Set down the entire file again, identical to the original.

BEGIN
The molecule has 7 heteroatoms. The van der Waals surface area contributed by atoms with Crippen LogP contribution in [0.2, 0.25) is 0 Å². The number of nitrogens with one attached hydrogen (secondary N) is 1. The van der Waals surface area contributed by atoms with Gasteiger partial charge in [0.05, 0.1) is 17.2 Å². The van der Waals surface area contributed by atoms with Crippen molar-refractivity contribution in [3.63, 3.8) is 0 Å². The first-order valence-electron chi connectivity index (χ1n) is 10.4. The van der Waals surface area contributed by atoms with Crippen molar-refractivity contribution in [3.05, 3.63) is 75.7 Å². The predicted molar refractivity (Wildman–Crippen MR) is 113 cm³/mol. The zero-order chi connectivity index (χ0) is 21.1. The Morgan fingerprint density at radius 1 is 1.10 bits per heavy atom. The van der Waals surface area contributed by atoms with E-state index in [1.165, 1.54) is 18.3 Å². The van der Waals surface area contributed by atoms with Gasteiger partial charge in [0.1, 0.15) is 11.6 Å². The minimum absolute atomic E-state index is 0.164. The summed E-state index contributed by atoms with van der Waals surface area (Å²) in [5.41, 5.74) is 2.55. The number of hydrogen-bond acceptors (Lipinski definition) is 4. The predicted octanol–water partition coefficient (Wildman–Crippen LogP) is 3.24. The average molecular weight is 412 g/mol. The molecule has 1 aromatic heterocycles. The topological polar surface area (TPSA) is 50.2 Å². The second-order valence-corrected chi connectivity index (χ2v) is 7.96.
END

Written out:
The molecule has 7 heteroatoms. The van der Waals surface area contributed by atoms with Crippen LogP contribution in [0.2, 0.25) is 0 Å². The number of nitrogens with one attached hydrogen (secondary N) is 1. The van der Waals surface area contributed by atoms with Gasteiger partial charge in [0.05, 0.1) is 17.2 Å². The van der Waals surface area contributed by atoms with Crippen molar-refractivity contribution in [3.63, 3.8) is 0 Å². The first-order valence-electron chi connectivity index (χ1n) is 10.4. The van der Waals surface area contributed by atoms with Crippen molar-refractivity contribution in [3.05, 3.63) is 75.7 Å². The predicted molar refractivity (Wildman–Crippen MR) is 113 cm³/mol. The zero-order chi connectivity index (χ0) is 21.1. The Morgan fingerprint density at radius 1 is 1.10 bits per heavy atom. The van der Waals surface area contributed by atoms with E-state index in [1.165, 1.54) is 18.3 Å². The van der Waals surface area contributed by atoms with Gasteiger partial charge in [0.1, 0.15) is 11.6 Å². The minimum absolute atomic E-state index is 0.164. The summed E-state index contributed by atoms with van der Waals surface area (Å²) in [5.41, 5.74) is 2.55. The number of hydrogen-bond acceptors (Lipinski definition) is 4. The predicted octanol–water partition coefficient (Wildman–Crippen LogP) is 3.24. The average molecular weight is 412 g/mol. The molecule has 1 aromatic heterocycles. The topological polar surface area (TPSA) is 50.2 Å². The second-order valence-corrected chi connectivity index (χ2v) is 7.96.